"It ain't what you don't know that gets you into trouble. It's what you know for sure that just ain't so."
-- Mark Twain*
One area where that quote clearly applies is nutrition.
It seems like every week a new study comes along that turns what we thought we knew upside down. I'm not talking about all the diet books pointing people in all different directions. I'm speaking of credible scientific research that reaches conflicting conclusions.
In the past week, I read about two such studies -- one making a case for high-fat dairy products and another saying our bodies might do well with a higher salt intake.
USA Today reported a major European study that found eating full-fat versions of cheese, milk and yogurt does not increase the risk of heart attacks, cardiovascular disease or strokes, challenging the view that these foods can cause health problems.
The findings come from a meta-analysis of 29 previous studies involving more than 900,000 people around the world.
"There's quite a widespread but mistaken belief among the public that dairy products in general can be bad for you, but that's misconception," said Ian Givens, a nutrition professor at England's Reading University and one of the researchers.
"There's been a lot of publicity over the last five to 10 years about how saturated fats increase the risk of cardiovascular disease, and a belief has grown up that they must increase the risk, but they don't."
In fact, shunning high-fat dairy products could deprive people of calcium and interfere with bone development, he said.
Not surprisingly, the study drew some sharp rebukes.
The findings were criticized as "unhelpful and misleading" by Mike Knapton, associate medical director at the British Heart Institute.
"Decades of research have proved that a diet rich in saturated fat increases 'bad' (LDL) cholesterol in your blood, which puts you at greater risk of a heart attack or stroke," he said.
The research on salt (sodium chloride) reported in The New York Times was no less confounding.
We all know that eating something salty like a bag of potato chips makes us thirsty. That's the body's way of getting us to drink more fluids to maintain the proper sodium level in our blood, right?
Wrong, says extensive research led by Dr. Jens Titze, a kidney specialist at Vanderbilt University Medical Center.
His studies found that eating more salt actually made people less thirsty but more hungry. Subsequent experiments with mice showed the same. When the mice were given more salt, they consumed less water but ate 25 percent more just to maintain their weight.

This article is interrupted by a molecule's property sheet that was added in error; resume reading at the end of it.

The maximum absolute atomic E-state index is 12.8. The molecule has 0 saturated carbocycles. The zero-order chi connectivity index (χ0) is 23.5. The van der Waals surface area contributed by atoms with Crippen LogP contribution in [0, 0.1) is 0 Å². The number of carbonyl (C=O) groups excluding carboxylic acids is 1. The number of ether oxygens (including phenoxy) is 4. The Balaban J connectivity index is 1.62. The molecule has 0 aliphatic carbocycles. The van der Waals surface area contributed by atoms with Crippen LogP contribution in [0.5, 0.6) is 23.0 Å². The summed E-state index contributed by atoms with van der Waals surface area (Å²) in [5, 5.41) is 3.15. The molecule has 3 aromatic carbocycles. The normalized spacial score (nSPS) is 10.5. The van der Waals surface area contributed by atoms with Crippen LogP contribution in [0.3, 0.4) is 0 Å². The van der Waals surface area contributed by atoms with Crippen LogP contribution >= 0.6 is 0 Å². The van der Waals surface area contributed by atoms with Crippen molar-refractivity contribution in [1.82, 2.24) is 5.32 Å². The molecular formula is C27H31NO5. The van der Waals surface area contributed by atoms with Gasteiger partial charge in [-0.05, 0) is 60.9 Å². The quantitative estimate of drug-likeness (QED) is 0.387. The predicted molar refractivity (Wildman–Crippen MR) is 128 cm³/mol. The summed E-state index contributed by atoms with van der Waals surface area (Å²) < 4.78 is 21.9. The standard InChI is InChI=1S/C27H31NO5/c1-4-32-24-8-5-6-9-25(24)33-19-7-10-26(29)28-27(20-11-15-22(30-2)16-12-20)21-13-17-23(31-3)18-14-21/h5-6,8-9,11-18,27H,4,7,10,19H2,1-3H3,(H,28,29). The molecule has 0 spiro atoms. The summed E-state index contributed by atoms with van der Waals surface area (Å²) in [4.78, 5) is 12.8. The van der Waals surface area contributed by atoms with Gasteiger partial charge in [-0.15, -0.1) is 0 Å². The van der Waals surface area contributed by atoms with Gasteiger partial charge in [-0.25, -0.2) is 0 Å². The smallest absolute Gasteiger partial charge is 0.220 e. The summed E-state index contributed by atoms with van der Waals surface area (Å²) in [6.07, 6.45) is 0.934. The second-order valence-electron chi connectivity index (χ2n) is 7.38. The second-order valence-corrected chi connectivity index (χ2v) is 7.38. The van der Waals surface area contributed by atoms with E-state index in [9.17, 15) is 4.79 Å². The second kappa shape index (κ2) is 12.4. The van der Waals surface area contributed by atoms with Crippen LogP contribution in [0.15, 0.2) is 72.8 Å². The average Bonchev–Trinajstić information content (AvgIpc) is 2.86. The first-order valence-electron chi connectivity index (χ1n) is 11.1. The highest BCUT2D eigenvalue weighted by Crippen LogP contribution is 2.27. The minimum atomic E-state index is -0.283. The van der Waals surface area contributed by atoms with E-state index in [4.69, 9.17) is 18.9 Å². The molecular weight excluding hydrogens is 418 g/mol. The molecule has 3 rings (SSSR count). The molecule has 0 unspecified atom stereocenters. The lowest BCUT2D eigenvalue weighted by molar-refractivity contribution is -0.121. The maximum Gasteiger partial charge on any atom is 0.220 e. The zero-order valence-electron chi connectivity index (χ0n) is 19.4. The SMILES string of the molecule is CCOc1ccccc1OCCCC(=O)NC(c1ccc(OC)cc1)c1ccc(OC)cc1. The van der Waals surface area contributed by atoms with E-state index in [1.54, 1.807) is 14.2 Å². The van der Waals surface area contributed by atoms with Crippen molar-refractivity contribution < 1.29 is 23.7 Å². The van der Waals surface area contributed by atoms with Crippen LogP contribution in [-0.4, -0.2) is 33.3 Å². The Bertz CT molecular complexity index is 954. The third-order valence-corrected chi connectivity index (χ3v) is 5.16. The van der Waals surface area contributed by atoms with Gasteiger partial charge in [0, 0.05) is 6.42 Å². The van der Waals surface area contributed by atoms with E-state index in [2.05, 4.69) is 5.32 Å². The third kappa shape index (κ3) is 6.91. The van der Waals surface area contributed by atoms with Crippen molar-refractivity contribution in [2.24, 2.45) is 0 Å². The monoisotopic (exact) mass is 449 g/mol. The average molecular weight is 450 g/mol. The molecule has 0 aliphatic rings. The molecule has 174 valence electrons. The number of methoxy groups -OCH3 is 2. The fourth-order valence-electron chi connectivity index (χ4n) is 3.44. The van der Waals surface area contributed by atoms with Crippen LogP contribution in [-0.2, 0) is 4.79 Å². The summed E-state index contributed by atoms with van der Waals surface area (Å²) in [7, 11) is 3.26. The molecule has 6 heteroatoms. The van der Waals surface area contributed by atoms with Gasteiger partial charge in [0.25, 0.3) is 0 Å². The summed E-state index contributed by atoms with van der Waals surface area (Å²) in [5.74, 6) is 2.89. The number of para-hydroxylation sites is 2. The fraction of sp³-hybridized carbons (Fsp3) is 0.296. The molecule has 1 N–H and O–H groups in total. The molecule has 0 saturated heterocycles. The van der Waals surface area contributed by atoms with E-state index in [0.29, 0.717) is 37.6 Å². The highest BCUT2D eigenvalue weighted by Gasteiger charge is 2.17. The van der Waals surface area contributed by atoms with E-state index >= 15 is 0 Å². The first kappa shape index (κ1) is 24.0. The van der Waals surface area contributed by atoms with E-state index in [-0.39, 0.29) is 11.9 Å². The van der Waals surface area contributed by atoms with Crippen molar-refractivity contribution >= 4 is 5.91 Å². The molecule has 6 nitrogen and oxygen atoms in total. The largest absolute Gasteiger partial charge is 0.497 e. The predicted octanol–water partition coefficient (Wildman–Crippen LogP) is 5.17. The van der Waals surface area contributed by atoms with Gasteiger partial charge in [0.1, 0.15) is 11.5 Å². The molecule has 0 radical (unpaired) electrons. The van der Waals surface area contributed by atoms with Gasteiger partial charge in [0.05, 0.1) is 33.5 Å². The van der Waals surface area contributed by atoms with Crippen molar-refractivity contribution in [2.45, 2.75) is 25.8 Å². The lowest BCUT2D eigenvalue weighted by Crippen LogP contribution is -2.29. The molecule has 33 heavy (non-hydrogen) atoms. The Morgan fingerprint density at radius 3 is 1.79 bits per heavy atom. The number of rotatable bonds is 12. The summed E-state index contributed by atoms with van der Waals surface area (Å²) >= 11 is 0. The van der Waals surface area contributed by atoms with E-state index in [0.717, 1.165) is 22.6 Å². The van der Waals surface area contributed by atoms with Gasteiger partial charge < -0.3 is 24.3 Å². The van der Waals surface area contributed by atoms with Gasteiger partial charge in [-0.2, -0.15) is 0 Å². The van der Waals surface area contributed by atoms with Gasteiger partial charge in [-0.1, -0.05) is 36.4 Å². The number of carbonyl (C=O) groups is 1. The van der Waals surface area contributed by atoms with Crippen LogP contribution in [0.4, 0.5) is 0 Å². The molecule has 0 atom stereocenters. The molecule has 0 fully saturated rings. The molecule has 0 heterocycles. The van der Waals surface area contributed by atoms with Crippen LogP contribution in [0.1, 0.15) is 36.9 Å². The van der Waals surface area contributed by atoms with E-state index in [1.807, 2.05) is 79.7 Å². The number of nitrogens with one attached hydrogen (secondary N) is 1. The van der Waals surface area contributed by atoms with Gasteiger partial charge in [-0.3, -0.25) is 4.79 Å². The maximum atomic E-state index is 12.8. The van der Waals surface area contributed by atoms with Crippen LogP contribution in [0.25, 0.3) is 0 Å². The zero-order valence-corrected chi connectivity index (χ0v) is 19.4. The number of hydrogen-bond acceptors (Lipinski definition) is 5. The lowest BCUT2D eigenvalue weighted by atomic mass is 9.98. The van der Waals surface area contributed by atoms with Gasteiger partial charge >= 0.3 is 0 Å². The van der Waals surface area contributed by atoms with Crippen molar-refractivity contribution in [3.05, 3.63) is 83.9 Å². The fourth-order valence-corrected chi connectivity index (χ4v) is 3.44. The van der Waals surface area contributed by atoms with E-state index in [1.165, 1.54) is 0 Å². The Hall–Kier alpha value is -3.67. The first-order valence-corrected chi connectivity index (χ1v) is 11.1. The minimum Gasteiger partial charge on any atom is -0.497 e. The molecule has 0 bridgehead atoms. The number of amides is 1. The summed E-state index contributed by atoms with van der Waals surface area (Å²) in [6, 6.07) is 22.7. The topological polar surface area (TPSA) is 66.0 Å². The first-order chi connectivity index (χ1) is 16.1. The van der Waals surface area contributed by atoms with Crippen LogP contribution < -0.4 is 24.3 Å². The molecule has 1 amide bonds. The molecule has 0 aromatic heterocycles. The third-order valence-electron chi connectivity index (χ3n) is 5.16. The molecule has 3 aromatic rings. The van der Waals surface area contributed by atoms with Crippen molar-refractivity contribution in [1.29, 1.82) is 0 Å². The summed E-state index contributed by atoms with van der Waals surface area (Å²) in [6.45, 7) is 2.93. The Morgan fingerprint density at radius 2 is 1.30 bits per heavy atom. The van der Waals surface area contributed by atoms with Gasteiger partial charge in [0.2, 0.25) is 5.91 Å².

The research suggests that more salt leads the body to produce glucocorticoid hormones that break down fat and muscle tissue to free up water for the body to use to dilute the blood's sodium level.
The studies call into question salt's role in gaining or losing weight. While scientists have thought a higher salt intake increases fluid intake and in turn increase weight, this research indicates that more salt leads the body to burn more calories to break down tissue.
The researchers, however, don't want to encourage people to eat more salt to lose weight for three reasons: (1) The increased hunger caused by added salt can lead to overeating, (2) more salt often causes higher blood pressure, and (3) the higher hormone levels have been linked to health problems including osteoporosis and diabetes.
"The work suggests that we really do not understand the effect of sodium chloride on the body," said Dr. Melanie Hoenig, an assistant professor at Harvard Medical School.
Why are nutrition studies so often at odds?
The gold standard for the research is a randomized, double-blind, controlled study, and such work is difficult. People need to strictly follow a particular diet, not cheat and list everything they eat. That's not easy, and not everyone can remember everything they ate the day before.
Another complication is genetic differences that cause different people to have different responses to some foods. One other issue is subtle bias in some studies that comes from sponsorship by corporations seeking to achieve positive results for their products.
Nutrition isn't the only area where we need to be careful about being certain we know something.
* Take famous quotes, for example. The quotation at the top is widely attributed to Mark Twain. But when I checked it online, I found three sites that say those words rightfully belong to a different 19th century writer named Josh Billings.
That's another example of why it can be best not to be too sure of what you're sure about.
Reach Steve Wilson at firstname.lastname@example.org.
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